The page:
September 29, 2009, 10:50:00 PM. I received this SMS text:
Jose hr b4 u ask yes still single.not a single female in NY.haven?t been 2 BRAC 2day will later.xs interested in a cross species adventure?xx wanna see my lodge
A Bronx River beaver, Jose wasn’t my usual style. Still, I thought about saying yes.
His interest in the arts—BRAC is the Bronx River Arts Center—definitely earned him bonus points, and I have to admit I liked the breezy swagger in his message. But I knew his type. Just minutes before, I had gotten a noncommittal text from an alewife (“I am not around, but you should try me again later. You might want to text ‘RiverRiver’ to get a full report”).
Reading, then re-reading Jose’s invitation, I worried that it wasn’t very
personalized. Did he want me to see his lodge, or was he willing to settle for any single lady without the brains to smell some sleaze?
As I feared, Jose’s invitation wasn’t personalized at all. That night, any number of people could have received the same text, had they sent “YoBeaver” to 41411, thanks to the team of architects, artists, and techies responsible for Amphibious Architecture, an installation for the Architectural League’s Sentient City exhibit. As to why anyone would have texted “YoBeaver” to 41411, it’s because Amphibious Architecture suggested it, along with “HolaAlewife” and “DearBronx.”
Let me explain. Amphibious Architecture uses a system called Fwish Interface: two separate grids of interactive buoys placed in New York’s Bronx and East Rivers. These buoys contain sensors, including ones that sense motion. This is how Jose texted me on the night of September 29. When a beaver, fish, or any other aquatic citizen passes under the buoys, motion sensors activate LED lights just above the water; at night, these shimmer like a constellations and mirror the illuminated city. What had been concealed and out of mind is rendered visible and dynamic there—a public space that literally reflects fluvial and human architecture.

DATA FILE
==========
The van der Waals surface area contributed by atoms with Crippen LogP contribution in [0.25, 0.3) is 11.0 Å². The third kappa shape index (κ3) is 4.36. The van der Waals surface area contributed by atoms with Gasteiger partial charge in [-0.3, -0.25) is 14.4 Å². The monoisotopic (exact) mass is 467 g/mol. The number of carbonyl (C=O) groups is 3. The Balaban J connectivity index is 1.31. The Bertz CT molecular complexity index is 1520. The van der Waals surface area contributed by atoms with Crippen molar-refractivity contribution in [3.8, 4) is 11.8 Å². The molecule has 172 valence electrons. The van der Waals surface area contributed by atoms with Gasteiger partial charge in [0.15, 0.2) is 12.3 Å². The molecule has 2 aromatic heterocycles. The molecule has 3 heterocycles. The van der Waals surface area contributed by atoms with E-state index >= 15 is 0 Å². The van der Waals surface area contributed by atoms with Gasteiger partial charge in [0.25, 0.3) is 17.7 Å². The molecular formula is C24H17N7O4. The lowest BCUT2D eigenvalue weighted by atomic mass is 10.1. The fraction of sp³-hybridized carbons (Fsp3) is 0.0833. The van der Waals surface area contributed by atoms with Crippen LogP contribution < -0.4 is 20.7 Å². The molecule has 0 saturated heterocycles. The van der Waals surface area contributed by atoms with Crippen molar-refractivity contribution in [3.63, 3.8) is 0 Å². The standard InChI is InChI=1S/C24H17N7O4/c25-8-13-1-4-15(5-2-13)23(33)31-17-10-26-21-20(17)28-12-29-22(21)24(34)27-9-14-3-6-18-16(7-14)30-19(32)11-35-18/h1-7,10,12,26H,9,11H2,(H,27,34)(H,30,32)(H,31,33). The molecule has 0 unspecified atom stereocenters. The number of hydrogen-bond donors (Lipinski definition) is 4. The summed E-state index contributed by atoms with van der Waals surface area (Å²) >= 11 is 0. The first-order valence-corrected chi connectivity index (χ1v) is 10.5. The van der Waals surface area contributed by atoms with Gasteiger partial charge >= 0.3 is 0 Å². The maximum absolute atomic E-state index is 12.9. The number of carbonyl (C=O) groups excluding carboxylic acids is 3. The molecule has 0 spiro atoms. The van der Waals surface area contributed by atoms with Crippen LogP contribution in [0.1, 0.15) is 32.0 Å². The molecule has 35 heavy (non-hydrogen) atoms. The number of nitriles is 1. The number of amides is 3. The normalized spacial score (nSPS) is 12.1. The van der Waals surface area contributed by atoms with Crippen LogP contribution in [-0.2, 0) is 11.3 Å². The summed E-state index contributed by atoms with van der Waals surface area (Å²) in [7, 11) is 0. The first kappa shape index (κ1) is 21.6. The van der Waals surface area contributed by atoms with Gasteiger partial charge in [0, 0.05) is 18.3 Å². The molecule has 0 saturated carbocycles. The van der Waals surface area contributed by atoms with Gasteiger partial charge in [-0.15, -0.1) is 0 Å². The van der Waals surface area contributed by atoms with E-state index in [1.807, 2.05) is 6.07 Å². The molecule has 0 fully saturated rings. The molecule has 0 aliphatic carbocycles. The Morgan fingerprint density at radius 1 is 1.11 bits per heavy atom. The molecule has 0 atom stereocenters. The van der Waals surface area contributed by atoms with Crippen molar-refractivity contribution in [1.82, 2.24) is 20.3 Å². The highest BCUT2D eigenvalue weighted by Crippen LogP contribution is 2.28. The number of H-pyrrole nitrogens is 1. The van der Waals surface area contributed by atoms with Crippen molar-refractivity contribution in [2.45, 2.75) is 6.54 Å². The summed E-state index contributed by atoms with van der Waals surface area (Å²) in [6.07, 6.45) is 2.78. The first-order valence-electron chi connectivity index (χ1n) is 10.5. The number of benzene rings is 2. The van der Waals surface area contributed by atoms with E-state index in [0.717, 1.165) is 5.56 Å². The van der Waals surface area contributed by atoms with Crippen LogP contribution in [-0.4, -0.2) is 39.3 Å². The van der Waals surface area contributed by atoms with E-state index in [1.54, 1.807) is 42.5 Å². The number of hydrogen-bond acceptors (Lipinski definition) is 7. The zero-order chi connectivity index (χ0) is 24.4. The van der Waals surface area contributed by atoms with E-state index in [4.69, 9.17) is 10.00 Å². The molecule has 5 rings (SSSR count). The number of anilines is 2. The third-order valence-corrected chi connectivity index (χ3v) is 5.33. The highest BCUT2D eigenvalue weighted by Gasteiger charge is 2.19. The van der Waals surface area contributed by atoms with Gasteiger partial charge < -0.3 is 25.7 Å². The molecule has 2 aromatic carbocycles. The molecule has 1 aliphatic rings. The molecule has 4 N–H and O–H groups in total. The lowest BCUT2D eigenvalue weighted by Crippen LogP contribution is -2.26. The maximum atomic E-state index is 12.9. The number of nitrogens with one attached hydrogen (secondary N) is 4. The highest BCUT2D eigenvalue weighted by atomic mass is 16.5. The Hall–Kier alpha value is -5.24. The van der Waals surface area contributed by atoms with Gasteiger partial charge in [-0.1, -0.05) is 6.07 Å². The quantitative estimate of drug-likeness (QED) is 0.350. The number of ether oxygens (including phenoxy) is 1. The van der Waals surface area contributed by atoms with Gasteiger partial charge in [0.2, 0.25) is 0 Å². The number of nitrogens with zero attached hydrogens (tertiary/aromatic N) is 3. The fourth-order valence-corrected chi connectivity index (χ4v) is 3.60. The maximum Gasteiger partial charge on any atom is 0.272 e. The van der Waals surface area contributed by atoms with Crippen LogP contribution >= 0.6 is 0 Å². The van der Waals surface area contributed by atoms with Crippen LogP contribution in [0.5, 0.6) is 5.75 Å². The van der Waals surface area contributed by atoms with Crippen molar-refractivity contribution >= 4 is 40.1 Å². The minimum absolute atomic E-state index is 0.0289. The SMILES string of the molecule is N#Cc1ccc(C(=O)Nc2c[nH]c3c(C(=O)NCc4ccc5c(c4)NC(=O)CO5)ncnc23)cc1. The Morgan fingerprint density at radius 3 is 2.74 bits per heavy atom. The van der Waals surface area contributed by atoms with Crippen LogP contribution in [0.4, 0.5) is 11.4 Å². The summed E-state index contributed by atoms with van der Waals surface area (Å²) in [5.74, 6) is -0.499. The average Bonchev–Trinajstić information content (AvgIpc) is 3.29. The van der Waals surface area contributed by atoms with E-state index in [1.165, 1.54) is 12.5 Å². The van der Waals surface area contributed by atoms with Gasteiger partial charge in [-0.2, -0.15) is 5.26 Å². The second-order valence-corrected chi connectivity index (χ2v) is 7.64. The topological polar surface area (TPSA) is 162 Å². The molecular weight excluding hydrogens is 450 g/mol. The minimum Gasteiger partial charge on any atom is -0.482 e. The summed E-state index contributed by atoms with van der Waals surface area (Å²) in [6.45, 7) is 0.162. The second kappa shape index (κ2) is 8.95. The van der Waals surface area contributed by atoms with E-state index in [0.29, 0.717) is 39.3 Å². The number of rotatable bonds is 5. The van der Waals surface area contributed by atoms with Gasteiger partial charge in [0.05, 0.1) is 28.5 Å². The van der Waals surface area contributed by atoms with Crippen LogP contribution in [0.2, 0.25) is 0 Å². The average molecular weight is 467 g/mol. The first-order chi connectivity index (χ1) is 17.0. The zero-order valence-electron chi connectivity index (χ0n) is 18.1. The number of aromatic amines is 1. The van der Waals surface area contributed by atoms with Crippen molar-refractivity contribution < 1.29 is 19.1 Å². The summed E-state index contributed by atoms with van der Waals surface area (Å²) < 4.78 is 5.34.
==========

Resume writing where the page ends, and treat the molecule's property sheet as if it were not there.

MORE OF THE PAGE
Meanwhile, Fwish conveys motion and information from other sensors—water quality, dissolved oxygen content, and noise level—to humanoids in pre-composed, updated messages via the SMS interface. Depending on what one writes, when, and to what location, anyone with a cell phone can enter the feedback loop and be hit on by a beaver.
I have been texting 41411 with a gusto bordering on obsession, but it’s okay, because constant communication with the subsurface world of New York’s Bronx and East Rivers is what the project team encourages. Over several weeks, I have gone from giddy enthusiasm about 41411 to disenchantment and doubt—when I did RSVP “Yes” to seeing Jose’s lodge, I got the unsexy response: “Usage: Yes. Short: Y Effect: Confirm last pending action.”—to, finally, a healthy appreciation for our relationship.
Before Amphibious Architecture, I haven’t had much rapport with scientific info. Like most of us, I have regarded data with an eye that was distant, clinical, disengaged. We relegate environmental science to the analyses and syntheses of experts, who present us with conclusions and recommendations. Data is “raw,” uncooked, on its way to being crafted into something we can digest.
But what about the joy of simply knowing? Amphibious Architecture reclaims raw data for popular enjoyment. Newly aware, we enter into conversation with the environment and its processes, our spatial understanding of what it means to live in a city—to be a citizen—expanded. Now, what lies underwater is no longer subsurface, subconscious; but fully conscious, named. The installation gifts us with eyes of wonder.